A warning against romanticism in military planning.
In the early 1940s, the US Army Air Corps (USAAC) made a fateful decision that would affect the lives of tens of thousands of men over the next decade. Two years prior, the Army had just begun testing her newest bomber, the XB-17. This was not yet the slow, gun-festooned B-17 that would go down in legend as the chariot of the 8th Air Force in World War II. Rather, this Boeing marvel was the fastest plane in the world, setting a nonstop speed record from Washington to Ohio of 252 miles per hour in 1938. Where the familiar B-17 lumbered towards its target with a hedgehog assortment of 13 machine guns in 8 manned positions, the early B-17 was optimized for low drag, low unladen weight, and high altitude high speed flight. As it was developed into the Y1B-17, B-17A, B, and C models, the aircraft became faster and able to fly even higher through constant engine upgrades, eventually resulting in a plane that by mid-1940 could fly at over 320 miles per hour, and reach heights of 37,000 feet. The B-17C was powered by four 1,200 horsepower Wright R1820 Cyclone radial engines, each of which could have by itself powered a top of the line fighter aircraft of the period.
Yet, by 1940 the US Army faced a dilemma: The B-17 provided unequaled long range to attack targets over 2,000 miles away, but no USAAC fighter at the time had the legs to escort the new long range bombers. If the B-17s came under attack from enemy interceptor fighters, there would be no friendly fighters to engage them. At the same time, the pace of development in the late 1930s and early 1940s was such that the formerly record-setting B-17 was now slower than the newest fighters expected to intercept it. The Army brass decided on a solution: The bombers would be modified with integral air defense machine gun emplacements. In doing so, they believed that the bombers could shoot down any intercepting fighters themselves, without the need for fighter escort. By arranging the bombers into protective formations, the fields of fire of their guns would “interlock” like those of Maxim guns over the trenches of World War I. And like poor troops on the advance in that war, any intercepting fighters would be met with a “wall of lead” that made the bombers too prickly to successfully attack. So went the theory.
In practice, the concept backfired badly. Every gun emplacement added to the B-17 increased both its weight and drag, reducing the maximum speed and altitude of the aircraft. The iconic B-17G model was a full sixty miles per hour slower than the already ‘too slow’ C model, which gave enemy fighters that much more time to intercept and attack their formations. Versus German anti-aircraft (FlaK) cannons, the defensive armament was useless, and the lower top speed only made them easier prey. To add to the problem, its defensive armament was not very effective at destroying enemy aircraft, either. The AN/M2 Browning .50 caliber machine guns fired M8 Armor Piercing Incendiary (API) ammunition, which carried just 15 grains (1 gram) of IM-11 incendiary compound – not enough to reliably ignite the self-sealing fuel tanks and other vulnerable structures on most enemy fighters. Further, the additional gun stations required another 4 crew in addition to the 6 mission critical crew. This not only meant that the bomber formations carried 67% more personnel into harm’s way than they otherwise would have, but those crew were spread out into more vulnerable parts of the aircraft. A minor hit to the tail of a B-17C might affect the maneuverability of the plane; a similar hit to the tail of a B-17G could kill any of three tail gunners.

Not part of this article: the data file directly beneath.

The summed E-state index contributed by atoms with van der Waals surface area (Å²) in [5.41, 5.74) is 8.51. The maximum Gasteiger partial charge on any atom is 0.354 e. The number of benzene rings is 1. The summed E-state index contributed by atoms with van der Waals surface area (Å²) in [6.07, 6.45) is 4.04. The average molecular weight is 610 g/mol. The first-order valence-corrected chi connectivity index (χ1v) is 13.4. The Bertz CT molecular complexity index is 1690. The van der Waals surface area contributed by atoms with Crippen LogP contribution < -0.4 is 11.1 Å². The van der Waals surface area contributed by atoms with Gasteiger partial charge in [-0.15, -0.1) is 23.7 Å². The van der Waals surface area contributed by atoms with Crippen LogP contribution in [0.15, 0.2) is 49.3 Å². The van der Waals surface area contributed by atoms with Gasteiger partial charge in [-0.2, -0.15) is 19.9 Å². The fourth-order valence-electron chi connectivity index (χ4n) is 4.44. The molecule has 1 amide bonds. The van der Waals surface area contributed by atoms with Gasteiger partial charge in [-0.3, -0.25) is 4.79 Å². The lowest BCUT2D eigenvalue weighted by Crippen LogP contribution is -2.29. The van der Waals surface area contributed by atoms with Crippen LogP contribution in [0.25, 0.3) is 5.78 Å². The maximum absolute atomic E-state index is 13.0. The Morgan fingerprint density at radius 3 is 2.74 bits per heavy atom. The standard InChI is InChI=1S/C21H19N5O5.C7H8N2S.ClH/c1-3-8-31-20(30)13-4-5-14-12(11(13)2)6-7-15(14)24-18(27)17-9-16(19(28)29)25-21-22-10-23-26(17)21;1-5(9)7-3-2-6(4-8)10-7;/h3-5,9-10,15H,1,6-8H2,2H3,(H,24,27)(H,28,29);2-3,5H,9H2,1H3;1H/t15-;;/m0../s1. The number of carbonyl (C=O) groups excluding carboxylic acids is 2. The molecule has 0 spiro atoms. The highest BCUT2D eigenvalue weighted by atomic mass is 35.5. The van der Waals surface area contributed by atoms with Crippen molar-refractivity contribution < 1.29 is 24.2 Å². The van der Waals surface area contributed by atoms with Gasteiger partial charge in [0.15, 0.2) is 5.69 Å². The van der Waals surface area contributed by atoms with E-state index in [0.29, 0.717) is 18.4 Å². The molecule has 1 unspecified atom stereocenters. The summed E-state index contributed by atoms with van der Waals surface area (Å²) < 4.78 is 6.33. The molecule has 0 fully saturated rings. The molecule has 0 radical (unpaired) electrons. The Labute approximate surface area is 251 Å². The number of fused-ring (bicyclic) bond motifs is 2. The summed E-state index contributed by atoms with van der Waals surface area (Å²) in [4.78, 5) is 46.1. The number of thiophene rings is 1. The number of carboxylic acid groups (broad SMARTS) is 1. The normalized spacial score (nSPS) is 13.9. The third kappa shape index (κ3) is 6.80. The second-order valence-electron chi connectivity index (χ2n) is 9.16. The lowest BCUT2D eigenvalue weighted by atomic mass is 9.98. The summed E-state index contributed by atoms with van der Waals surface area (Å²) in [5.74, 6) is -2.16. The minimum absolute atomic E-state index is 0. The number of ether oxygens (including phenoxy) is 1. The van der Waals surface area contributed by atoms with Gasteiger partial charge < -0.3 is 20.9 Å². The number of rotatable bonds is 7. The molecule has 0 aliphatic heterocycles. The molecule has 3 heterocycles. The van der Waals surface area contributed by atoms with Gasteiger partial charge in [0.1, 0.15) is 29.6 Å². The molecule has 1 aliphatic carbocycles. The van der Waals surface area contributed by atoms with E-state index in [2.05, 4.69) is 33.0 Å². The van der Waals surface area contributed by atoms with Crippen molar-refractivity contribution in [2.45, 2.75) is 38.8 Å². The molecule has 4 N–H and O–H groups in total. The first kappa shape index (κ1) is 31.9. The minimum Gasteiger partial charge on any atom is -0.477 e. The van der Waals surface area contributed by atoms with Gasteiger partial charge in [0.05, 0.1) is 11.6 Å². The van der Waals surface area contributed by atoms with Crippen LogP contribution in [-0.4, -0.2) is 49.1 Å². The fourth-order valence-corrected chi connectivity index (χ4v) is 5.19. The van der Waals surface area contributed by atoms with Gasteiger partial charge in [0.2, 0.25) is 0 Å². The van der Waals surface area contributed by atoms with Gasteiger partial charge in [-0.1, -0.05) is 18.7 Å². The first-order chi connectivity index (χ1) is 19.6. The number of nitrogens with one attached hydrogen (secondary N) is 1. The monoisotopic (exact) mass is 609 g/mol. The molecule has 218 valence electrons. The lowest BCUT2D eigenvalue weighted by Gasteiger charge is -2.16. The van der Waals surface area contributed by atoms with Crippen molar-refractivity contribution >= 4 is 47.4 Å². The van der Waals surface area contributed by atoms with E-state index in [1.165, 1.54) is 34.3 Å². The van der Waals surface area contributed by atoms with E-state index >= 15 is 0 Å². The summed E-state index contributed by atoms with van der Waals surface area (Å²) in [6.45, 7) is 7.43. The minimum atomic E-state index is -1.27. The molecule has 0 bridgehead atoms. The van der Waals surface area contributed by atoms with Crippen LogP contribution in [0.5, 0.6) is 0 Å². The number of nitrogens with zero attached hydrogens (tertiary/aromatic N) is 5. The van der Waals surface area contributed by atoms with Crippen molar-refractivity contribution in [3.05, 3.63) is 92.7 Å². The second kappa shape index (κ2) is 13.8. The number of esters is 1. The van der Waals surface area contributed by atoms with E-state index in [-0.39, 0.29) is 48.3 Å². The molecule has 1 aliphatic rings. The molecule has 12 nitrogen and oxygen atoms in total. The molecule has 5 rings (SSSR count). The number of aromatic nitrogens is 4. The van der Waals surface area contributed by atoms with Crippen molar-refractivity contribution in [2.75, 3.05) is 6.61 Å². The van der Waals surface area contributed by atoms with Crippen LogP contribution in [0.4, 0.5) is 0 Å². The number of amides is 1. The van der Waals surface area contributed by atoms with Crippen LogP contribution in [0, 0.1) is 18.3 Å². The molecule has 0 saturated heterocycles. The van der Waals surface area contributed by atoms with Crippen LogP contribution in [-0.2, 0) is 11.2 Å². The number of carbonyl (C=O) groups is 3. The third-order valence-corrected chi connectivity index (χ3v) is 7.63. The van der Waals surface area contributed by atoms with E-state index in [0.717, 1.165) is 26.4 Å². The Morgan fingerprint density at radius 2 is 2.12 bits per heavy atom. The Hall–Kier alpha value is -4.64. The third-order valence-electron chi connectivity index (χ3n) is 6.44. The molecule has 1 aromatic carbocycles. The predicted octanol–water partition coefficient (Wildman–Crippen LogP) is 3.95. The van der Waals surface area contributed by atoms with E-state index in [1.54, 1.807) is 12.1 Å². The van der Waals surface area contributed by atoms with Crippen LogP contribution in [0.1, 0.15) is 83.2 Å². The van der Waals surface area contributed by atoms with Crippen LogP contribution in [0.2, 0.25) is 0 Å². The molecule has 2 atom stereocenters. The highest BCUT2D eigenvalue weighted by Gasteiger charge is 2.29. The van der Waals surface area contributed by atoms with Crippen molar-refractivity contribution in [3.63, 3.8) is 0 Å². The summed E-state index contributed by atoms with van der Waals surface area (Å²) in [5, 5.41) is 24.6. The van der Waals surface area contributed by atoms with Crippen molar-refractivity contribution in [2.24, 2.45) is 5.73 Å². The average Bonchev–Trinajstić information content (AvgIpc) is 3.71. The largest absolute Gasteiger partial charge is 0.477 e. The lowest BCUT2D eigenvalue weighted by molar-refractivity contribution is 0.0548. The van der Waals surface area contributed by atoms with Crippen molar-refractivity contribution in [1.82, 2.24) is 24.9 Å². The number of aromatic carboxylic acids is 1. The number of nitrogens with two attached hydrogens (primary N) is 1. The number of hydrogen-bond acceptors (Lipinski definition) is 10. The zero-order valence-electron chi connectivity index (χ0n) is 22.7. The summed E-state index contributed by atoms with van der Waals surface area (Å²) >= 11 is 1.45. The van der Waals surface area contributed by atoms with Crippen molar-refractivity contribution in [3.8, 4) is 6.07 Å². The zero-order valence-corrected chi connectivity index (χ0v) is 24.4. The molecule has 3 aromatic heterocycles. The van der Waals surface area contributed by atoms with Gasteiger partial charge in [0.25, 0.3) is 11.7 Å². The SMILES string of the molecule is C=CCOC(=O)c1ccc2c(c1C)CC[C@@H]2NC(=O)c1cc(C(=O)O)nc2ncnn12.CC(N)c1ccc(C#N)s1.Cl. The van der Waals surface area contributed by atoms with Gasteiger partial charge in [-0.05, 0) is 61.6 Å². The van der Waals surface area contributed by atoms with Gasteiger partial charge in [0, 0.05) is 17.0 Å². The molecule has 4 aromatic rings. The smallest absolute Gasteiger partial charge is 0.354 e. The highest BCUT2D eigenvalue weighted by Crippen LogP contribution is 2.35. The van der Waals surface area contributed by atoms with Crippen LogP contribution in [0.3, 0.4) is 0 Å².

Despite these downsides, the USAAC stuck to their guns through the end of the war. The result was a massive death toll. 26,000 8th Air Force personnel were killed in action, more than 20,000 more were injured. More 8th Air Force crewmen were killed in action than Marines in the entire war, and they made up half the total death toll of the Air Force in World War II. Though the bombing campaigns on Europe were ultimately successful, the high cost of the USAAC’s strategy has led to it being considered, in hindsight, a failure.
The concept of “flying fortress” bombers with large crews is an extremely compelling idea. By its nature, it stimulates the imagination with visions of men fighting together in the bond of war to defend their home against the enemy’s assault – and that home is flying through the sky itself. The alternatives, like building faster bombers, or conducting raids only at night, don’t carry the same romance. The death toll, though, speaks: Such romanticism can be dangerous. Yes, the generals who made that fateful decision had their reasons, and surely thought they were doing the right thing, but such ideas tend to capture the hearts of men – and when they do, they are difficult to shake.
As the challenges the Army faces evolve, the field of small arms will have to change with it. In the near future, the pace of technological development will bring with it forks in the road which must be navigated by steady hands. The idea of long-range “overmatching” infantry is also, like the fortress bombers of the Forties, an inherently romantic concept. When faced with entrenched enemy machine guns at long distances, it is far more gallant-seeming to shoot back than to call for air support. It’s easy to see more honor in using a rifle to zap a foe dead at the better part of a kilometer than in wielding radio first and rifle second. The potential for error here is obvious, however: Anyone so compelled by the concept’s vision will likewise be blind to its pitfalls, and deaf to any warnings against it. And the consequences of error? The 8th Air Force serves as a reminder of what those can be.